We've reported pretty extensively on recent efforts by conservative politicans to turn Islamic law into a bogeyman (see: here, here, and here). In doing so, it's become pretty clear that much, if not all, of the anti-Sharia movement is based on just plain bad information. How else can you explain the suggestion that Afghan-style tribal courts could somehow be instituted in South Dakota, for instance, or that a judge in Florida crossed any sort of line when he ordered two Muslim parties to settle their matter (per the terms of their contract) through an Islamic arbitrator?
In that vein, Wajahat Ali and Matt Duss at the Center for American Progress have a new report out today that pretty systematically dismantles the basic premise, espoused by prominent conservatives like Newt Gingrich, that Sharia poses an existential threat to the United States. It specifically takes aim at Frank Gaffney's Center for Security Policy, a think tank that's deeply influential in Republican circles, and more or less provides the intellectual clout (such as it is) for the anti-Sharia movement. A sample:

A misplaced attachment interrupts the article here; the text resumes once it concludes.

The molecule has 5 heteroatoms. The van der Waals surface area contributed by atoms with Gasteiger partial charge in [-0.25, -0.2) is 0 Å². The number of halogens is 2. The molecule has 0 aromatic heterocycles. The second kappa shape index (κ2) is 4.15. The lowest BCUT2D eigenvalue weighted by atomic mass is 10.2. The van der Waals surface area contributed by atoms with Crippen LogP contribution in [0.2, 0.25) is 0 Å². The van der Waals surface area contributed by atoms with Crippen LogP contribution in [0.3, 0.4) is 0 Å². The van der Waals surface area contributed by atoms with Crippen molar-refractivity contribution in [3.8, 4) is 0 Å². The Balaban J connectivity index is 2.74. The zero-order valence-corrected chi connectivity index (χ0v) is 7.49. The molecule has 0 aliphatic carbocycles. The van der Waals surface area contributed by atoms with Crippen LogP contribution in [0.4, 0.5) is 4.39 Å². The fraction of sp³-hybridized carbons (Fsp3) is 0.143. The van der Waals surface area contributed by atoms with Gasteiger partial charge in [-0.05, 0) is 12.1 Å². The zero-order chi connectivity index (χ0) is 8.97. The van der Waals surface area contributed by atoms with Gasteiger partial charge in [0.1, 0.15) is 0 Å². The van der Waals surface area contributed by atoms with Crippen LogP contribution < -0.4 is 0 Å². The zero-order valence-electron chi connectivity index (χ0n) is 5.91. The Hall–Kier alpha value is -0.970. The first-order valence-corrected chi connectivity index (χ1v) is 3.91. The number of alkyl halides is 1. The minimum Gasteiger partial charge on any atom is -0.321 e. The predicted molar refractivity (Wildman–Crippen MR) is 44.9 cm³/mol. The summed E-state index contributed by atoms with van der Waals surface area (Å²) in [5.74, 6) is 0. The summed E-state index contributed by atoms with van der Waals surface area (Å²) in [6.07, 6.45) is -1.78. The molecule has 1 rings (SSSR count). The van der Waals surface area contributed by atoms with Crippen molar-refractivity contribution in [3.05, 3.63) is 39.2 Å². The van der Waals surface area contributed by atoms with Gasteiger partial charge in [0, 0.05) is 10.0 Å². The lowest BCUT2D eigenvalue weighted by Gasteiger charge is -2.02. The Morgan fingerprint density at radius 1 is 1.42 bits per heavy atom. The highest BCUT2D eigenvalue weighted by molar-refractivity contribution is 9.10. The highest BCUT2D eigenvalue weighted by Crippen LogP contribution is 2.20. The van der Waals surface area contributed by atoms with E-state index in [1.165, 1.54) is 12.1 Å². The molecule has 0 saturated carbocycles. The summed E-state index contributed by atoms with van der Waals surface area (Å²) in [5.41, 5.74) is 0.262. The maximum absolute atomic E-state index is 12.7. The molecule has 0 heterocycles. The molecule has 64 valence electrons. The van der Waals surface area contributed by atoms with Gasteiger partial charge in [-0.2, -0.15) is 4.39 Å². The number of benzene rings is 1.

The "Sharia threat" argument is based on an extreme type of scripturalism where one pulls out verses from a sacred text and argues that believers will behave according to that text. But this argument ignores how believers themselves understand and interpret that text over time.
The equivalent would be saying that Jews stone disobedient sons to death (Deut. 21:18-21) or that Christians slay all non-Christians (Luke 19:27). In a more secular context it is similar to arguing that the use of printed money in America is unconstitutional—ignoring the interpretative process of the Supreme Court.
The report (which you can read here) does not address the future scourge of secular atheist Islamists that Gingrich warns could someday lord over the continent. But if Gingrich's recent record is any indication, he'll likely offer his own rebuttal sometime next week.